The article that covered springs was excellent, but in mentioning the 65 Missouri communities that have names with the word "spring" in them, it failed to name a community that was named for a spring, but does not have the word in it.
According to the "Sacred Heart Sesquicentennial," published in 1988, as early as 1840, Father Helias, a Catholic priest, had renamed an area called Struempf Settlement to Rich Fountain due to a large spring located on the John Struempf farm.
Greg Rudroff, Farmington
That was a great article on Greer Spring, Falling Spring and Big Spring. It's nice to see pictures of my old stomping grounds. You should publish pictures of other cool springs, like Spring Creek and Pipe Spring, which is right down the road from Falling Spring, just to name a few.
Kerry Norris, Jefferson City
Your almanac item about the winner of the Youth Duck Stamp Art Contest wrongly credited the painting to Susan Bond.
The actual winner of the contest was 17-year-old Sarah Williams of Brookfield. She won a trip to Washington D.C. to take part in the U.S. Fish and Wildlife Service's national competition, where she placed third. Susan Bond, my wife, is Sarah's art teacher at Brookfield High School.
Ted Bond, Meadville
Some weeks ago, I was going through some of my stuff and came across a brown grocery bag of Conservationist magazines from the late 1950s and early 1960s. After about an hour and a half of reading, I decided it was time to get back to my roots. Please put my name on your subscription list.
In addition to renewed reading about conservation, I also plan to increase the amount of time I spend hunting, fishing and camping.
I would like to thank you for reminding me where I come from and where I should be going.
Robert Hairer, Bloomsdale
Editor's note: The Conservationist has been published continuously since July 1938. Subscriptions are provided free to adult Missouri residents. If you would like to reconnect to your conservation roots, send your name and address to Circulation, P.O. Box 180, Jefferson City, MO 65102-0180.
Thanks for "Looking Through the Lens." I've always admired Jim Rathert's photos. It's nice that you turned the camera around and captured his own visage. The article says he picked up love and lore for photography from his father. How very satisfying!
I think my favorite photo in the article was the one Cliff White took of the father and daughter walking together through the water.
David Pearce, via Internet
I was so pleased to read the article by Cynthia Andre titled "Down in the Pawpaw Patch." Some of us in Waynesville hunted for a reason to have a fall festival and the idea that pawpaws were ripe and plentiful in most years in our area was reason enough. Last year's festival was a whopping success, so plans are under way now for the second annual Paw Paw Daze & Swap Meet on Sept. 28 from 9 a.m. to 4 p.m.
Many local people hadn't eaten any pawpaws in years and some thought the word was only part of a song they had sung or heard.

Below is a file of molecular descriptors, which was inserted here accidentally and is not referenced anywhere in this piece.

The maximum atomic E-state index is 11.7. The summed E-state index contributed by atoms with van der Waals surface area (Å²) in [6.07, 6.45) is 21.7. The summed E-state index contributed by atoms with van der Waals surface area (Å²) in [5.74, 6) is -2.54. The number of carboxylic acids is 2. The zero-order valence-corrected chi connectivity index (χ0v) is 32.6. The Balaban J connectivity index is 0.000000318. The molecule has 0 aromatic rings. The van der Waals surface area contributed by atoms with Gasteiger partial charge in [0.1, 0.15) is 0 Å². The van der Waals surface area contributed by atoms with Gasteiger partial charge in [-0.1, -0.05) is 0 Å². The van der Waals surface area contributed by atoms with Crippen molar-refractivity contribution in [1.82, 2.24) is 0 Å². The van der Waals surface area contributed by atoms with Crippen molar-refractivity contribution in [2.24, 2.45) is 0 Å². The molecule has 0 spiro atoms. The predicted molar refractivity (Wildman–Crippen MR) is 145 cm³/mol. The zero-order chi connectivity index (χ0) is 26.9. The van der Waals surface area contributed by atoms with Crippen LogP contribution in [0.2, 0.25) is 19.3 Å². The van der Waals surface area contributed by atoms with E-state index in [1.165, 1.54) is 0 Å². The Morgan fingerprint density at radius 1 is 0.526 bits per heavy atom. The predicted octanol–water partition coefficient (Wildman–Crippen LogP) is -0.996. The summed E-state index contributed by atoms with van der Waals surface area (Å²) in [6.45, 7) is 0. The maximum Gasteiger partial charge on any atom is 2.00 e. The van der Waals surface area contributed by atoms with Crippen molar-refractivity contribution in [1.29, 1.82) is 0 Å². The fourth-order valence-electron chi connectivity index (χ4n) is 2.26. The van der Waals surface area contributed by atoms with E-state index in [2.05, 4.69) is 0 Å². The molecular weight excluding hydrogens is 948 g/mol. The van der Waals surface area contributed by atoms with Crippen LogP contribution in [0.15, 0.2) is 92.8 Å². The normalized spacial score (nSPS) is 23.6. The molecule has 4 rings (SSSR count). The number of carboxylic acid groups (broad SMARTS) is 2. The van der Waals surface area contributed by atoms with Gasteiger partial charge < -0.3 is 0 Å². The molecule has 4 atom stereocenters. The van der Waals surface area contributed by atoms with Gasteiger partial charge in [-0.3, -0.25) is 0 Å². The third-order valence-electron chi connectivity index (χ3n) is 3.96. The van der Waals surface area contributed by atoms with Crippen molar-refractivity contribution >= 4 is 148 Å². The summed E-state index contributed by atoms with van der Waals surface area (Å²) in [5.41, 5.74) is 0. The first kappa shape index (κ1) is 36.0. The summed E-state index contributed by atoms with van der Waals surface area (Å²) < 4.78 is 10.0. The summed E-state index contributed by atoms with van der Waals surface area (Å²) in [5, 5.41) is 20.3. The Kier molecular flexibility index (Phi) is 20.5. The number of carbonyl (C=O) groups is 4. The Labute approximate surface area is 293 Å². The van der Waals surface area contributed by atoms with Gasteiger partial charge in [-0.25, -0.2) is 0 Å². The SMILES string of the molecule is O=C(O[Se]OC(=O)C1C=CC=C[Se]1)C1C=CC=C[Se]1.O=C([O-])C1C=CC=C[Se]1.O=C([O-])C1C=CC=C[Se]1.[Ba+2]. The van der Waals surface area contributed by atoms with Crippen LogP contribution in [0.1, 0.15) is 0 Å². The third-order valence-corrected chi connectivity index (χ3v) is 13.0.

Carolyn Denton, Waynesville
In the 10 years I have been with Missouri Food Bank, I have never witnessed so many people in need. Food pantries are reporting record numbers of people needing help.
I thank you for your donation of 1,742 pounds of goose meat. The food provides hope, it provides dignity and it conveys love for one to another. You are a priceless friend to this ministry to the poor.
Peggy Kirkpatrick, Executive Director
Editor's note: The goose meat was the product of several goose roundups designed to reduce goose populations in urban areas. The roundups take place after other population reduction methods fail. Young birds are relocated, but adult geese are harvested, and the meat is donated to local food banks.
I read with interest your article on mud daubers. They so filled our furnace vent with their nests that the heat wouldn't come on last fall. Then, when our weed whacker was idle a couple of weeks during the recent dry spell, they packed the inside of the housing of the motor full of nests and spiders. It required dismantling and cleaning.
This information might help someone else who is having similar problems and might prevent service calls.
Anita Allee, Versailles
The letters printed here reflect readers' opinions about the Conservationist and its contents. Space limitations prevent us from printing all letters, but we welcome signed comments from our readers. Letters may be edited for length and clarity.
Ask the Ombudsman
Q: We have friends coming from another state to hunt waterfowl here. What kind of permits do they need?
A: Nonresident waterfowl hunters 16 years of age and older need a Missouri migratory bird hunting permit ($6), either a daily small game hunting permit ($10) or the nonresident small game hunting permit ($65), and a federal waterfowl stamp ($15). The stamp is sold at U.S. post offices and most Conservation Department offices that handle permits.
Youngsters 15 and younger don't need any permits if they're hunting with properly licensed adults or if they have hunter ed certification. All hunters born on or after January 1, 1967, must have hunter education certification in order to buy any Missouri permit with which a firearm may be used.
Chapter 5 of the Wildlife Code covers hunter education requirements and permit privileges and prices. Details on the waterfowl season are covered in the "Migratory Bird Digest," available in October wherever permits are sold.
Ombudsman Ken Drenon will respond to your questions, suggestions or complaints concerning Conservation Department programs. Write him at P.O. Box 180, Jefferson City, MO 65102-0180, call him at (573) 751-4115, ext. 3848, or e-mail him at <Ken.Drenon@mdc.mo.gov>.